Italian Data Protection Authority Warns TicTok Over Its Privacy Policy Revision

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On July 7, 2022, the Italian Data Protection Authority (Garante per la protezione dei dati personali—“Garante”) issued a formal warning to TikTok Italy S.r.l. and TikTok Technology Limited (collectively, “TikTok”) concerning the fact that its intention to process users’ personal data to deliver targeted advertising based on TikTok’s legitimate interest was likely to breach the Italian Data Protection Code[1] provisions implementing the EU ePrivacy Directive[2] on cookie usage.

In June 2022, Tik Tok modified its privacy policy to inform users that, effective July 13, 2022, it would start showing users above age 18 ads personalized on the basis of their behavior on the app based on the legitimate interests vested in Tik Tok and its partners instead of users’ consent.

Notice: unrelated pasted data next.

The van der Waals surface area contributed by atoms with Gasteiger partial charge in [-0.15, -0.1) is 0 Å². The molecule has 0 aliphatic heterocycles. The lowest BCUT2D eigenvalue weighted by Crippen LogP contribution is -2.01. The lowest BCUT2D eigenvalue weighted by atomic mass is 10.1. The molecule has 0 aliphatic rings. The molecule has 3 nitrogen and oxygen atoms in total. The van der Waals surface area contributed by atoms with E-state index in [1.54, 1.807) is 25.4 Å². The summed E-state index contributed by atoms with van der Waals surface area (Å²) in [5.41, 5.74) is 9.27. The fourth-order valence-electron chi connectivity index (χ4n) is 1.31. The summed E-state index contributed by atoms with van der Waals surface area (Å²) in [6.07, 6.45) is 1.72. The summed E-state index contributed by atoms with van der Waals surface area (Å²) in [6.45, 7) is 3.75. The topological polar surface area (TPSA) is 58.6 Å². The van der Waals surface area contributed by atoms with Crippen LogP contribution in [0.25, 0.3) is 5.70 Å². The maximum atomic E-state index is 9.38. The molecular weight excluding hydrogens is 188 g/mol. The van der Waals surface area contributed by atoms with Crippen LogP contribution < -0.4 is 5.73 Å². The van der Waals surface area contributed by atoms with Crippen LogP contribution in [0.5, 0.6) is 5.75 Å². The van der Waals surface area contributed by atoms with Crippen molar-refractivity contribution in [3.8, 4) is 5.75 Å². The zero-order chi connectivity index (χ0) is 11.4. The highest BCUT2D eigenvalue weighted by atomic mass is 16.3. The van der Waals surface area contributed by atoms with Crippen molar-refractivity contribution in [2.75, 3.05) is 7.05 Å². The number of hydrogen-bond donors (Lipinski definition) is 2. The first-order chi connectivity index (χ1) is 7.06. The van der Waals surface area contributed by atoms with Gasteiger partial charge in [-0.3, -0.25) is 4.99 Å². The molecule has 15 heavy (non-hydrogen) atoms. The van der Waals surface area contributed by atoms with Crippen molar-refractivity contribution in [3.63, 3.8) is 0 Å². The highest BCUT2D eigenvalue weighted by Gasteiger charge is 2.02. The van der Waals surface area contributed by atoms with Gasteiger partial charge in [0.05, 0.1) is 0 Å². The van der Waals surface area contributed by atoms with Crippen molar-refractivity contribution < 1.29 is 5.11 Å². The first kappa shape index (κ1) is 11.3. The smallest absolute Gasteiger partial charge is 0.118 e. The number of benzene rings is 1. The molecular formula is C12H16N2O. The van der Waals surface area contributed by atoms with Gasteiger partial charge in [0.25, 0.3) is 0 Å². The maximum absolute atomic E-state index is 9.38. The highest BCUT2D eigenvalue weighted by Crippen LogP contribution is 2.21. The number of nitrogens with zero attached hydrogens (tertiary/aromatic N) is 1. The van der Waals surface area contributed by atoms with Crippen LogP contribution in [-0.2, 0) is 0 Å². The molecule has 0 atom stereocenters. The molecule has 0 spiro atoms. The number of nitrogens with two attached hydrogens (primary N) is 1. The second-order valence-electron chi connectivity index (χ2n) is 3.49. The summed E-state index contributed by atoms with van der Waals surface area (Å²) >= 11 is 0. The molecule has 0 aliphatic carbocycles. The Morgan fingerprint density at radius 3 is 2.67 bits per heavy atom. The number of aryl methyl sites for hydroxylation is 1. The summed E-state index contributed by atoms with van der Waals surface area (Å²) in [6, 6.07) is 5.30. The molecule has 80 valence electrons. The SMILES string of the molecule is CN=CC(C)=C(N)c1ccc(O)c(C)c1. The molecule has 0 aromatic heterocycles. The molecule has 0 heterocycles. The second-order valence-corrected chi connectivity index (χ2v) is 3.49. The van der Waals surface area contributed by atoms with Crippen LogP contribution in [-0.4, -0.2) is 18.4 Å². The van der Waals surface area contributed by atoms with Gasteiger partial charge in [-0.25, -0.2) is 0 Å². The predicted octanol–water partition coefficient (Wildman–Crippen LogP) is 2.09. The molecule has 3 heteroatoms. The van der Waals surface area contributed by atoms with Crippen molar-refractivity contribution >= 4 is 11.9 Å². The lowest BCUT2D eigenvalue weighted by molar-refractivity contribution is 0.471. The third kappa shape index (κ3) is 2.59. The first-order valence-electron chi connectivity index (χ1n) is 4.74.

After being made aware of this, the Garante sent TikTok a request for information and learned the following:

  • Relying on legitimate interest, at least for profiling based on information collected automatically, conflicts with Article 5 ePrivacy Directive and Article 122 Italian Data Protection Code. These provisions state that cookies other than technical cookies (such as profiling cookies) may be used only if users gave their consent.
  • TikTok did not provide details as to the legitimate interest pursued, so it was impossible for the Garante to assess whether the balancing test assessment was carried out in compliance with the criteria provided by the Court of Justice of the EU; in any case, the Garante criticized TikTok’s choice to move from a legal basis (consent) to a different basis (legitimate interest) without a substantial change in processing.
  • Additionally, according to the Garante, processing was likely to include particular categories of personal data, but this circumstance was not taken into consideration by TikTok (which did not specify whether one of the conditions listed under Article 9(2) GDPR applied). Similarly, the Garante put forward the hypothesis that the processing at hand would likely entail automated decision-making falling under Article 22 GDPR.
  • Finally, the protection of minor users remained a concern, considering the risk related to children’s exposure to inappropriate ads (and in light of TikTok’s failure to adopt adequate age verification measures, as highlighted in previous decisions).

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